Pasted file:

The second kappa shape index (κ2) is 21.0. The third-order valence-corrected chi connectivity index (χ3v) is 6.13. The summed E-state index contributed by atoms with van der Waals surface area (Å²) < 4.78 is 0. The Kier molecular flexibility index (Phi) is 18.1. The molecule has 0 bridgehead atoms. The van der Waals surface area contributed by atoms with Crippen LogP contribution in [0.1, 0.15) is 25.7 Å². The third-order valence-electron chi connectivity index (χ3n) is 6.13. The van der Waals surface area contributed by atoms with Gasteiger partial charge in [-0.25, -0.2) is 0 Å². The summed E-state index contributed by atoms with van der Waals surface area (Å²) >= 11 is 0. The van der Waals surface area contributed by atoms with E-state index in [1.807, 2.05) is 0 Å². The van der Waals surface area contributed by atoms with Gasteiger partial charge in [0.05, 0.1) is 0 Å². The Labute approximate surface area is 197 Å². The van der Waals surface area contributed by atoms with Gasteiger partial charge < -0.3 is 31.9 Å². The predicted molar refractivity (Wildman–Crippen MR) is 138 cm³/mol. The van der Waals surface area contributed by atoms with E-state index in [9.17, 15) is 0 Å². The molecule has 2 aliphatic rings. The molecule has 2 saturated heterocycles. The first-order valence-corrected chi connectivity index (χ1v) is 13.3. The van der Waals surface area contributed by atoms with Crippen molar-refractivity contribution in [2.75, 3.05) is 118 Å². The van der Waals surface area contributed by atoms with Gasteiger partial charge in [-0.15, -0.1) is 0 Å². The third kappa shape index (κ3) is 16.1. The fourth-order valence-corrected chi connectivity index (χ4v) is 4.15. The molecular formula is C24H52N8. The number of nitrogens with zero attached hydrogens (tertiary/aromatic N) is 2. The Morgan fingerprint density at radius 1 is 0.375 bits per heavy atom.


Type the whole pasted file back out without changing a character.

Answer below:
The second kappa shape index (κ2) is 21.0. The third-order valence-corrected chi connectivity index (χ3v) is 6.13. The summed E-state index contributed by atoms with van der Waals surface area (Å²) < 4.78 is 0. The Kier molecular flexibility index (Phi) is 18.1. The molecule has 0 bridgehead atoms. The van der Waals surface area contributed by atoms with Crippen LogP contribution in [0.1, 0.15) is 25.7 Å². The third-order valence-electron chi connectivity index (χ3n) is 6.13. The van der Waals surface area contributed by atoms with Gasteiger partial charge in [-0.25, -0.2) is 0 Å². The summed E-state index contributed by atoms with van der Waals surface area (Å²) >= 11 is 0. The van der Waals surface area contributed by atoms with E-state index in [1.807, 2.05) is 0 Å². The van der Waals surface area contributed by atoms with Gasteiger partial charge in [0.05, 0.1) is 0 Å². The Labute approximate surface area is 197 Å². The van der Waals surface area contributed by atoms with Gasteiger partial charge < -0.3 is 31.9 Å². The predicted molar refractivity (Wildman–Crippen MR) is 138 cm³/mol. The van der Waals surface area contributed by atoms with E-state index in [9.17, 15) is 0 Å². The molecule has 2 aliphatic rings. The molecule has 2 saturated heterocycles. The first-order valence-corrected chi connectivity index (χ1v) is 13.3. The van der Waals surface area contributed by atoms with Crippen molar-refractivity contribution in [2.75, 3.05) is 118 Å². The van der Waals surface area contributed by atoms with Gasteiger partial charge in [-0.15, -0.1) is 0 Å². The third kappa shape index (κ3) is 16.1. The fourth-order valence-corrected chi connectivity index (χ4v) is 4.15. The molecular formula is C24H52N8. The number of nitrogens with zero attached hydrogens (tertiary/aromatic N) is 2. The Morgan fingerprint density at radius 1 is 0.375 bits per heavy atom.